The Voice: UK vs. US

During The Voice U.K.'s blind auditions, I had problems with it compared to the American show. Well, one problem really: I didn't like the coaches' attitude toward the game. They were unwilling to be critical even of people who needed to hear it, making all their statements sound hollow. If they don't turn around, I'd rather know why they didn't like the singer than hear some bullshit about how it doesn't mean anything that they didn't turn around. (The American coaches had a similar dishonesty in their first season, which they've since overcome a little bit as they've gotten more comfortable with the show.) Then again, it usually didn't mean anything when they didn't turn around, because their decisions were so rarely based on anything going on on stage. Or so it seemed to me, anyway. Other than Tom Jones, who seemed to just be picking what he liked, they were all talking about "strategy" for picking their line-ups, and turning away singers who seemed like they were already superstars just because they didn't fit into whatever plans the coaches had made and hadn't bothered telling us about. Danny was the worst of the lot, only ever turning around when other people were also turning around. I think he was afraid to completely commit to any singers. If someone else also turned, then he wouldn't necessarily be stuck with them. Or something like that. Whatever the messed up idea behind it, the coaches spend more time talking to themselves and looking at each other and trying to get other people to press their buttons than they did actually listening to the auditions. So while The Voice U.K. had a lot of obvious advantages over its American cousin -good editing, hosts who are merely bland rather than oppressive, and an attitude which is not pathetically corporate- I wasn't sure whether I would want to keep watching it. The main appeal of the American show, for me, is the coaches. The fact that it's the same people sitting there week after week gives the whole business a sense of playful camraderie that reminds me of old-fashioned game shows. It's not so much watching a competition as watching a bunch of people I've grown to like hanging out with each other. (One of my favorite moments of the current American season was when -in response to Blake's repeated protestations about having male strippers on stage in a show called "The Voice"- Christina started a performance by directing two male strippers to start stripping around Blake.) And based on the British auditions, I wasn't sure if I could like its coaches in that same way. seemed like the only one whose behaviors might interest me at all as a viewer.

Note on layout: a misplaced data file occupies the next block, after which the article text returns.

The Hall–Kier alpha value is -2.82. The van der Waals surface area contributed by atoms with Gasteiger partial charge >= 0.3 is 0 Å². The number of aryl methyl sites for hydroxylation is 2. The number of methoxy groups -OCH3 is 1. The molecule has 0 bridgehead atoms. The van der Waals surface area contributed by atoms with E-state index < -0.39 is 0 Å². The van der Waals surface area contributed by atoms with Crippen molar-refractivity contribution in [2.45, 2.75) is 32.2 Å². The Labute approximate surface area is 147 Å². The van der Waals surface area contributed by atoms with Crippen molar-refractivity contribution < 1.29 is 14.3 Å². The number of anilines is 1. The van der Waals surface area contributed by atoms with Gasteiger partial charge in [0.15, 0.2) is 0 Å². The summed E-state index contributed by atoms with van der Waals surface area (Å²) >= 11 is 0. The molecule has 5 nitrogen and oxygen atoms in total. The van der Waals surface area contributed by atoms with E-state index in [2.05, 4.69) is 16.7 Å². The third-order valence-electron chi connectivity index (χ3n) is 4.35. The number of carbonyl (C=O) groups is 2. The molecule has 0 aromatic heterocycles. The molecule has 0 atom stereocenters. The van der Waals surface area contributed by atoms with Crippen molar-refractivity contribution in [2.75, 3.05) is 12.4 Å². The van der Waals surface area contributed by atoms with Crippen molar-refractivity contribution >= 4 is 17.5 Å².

Well, I've been set straight by this first battle round. This show blows The Voice U.S. out of the water! Forget the coaches - these singers are incredible! I am convinced that if the currently-remaining American semifinalists tried out for the British show, most of them wouldn't even make it into the blind auditions. (There are a few rounds of auditions before what we see on TV.) That's how big a difference there is between the talent the American producers found, and the talent the British producers found. When Jesse Campbell went up against Anthony Evans in America, it showed how the whole "battle" idea is supposed to work (but rarely does) because they were skilled enough to keep one-upping each other in their improvisations. It wasn't about the song, it was about showing off what they could do. In the first episode of British battle rounds, there were already two such pairings -Jaz Ellington vs. Jay Norton, and Deniece Pearson vs. Ruth Brown. In the American live shows, Adam remarked that only when their singers were on the chopping block did they really show what they were capable of.- and even then, they weren't so amazing. Here there are already singers stepping far beyond what they did in the auditions -Vince Freeman, for instance, whose voice didn't impress me so much at first, blew me away here, and still wasn't enough to keep him in the show because Bo was even better. Now that's a competition!

From now on, The Voice U.S. will be in my mind The Voice: Junior Edition.

2012, April 22nd

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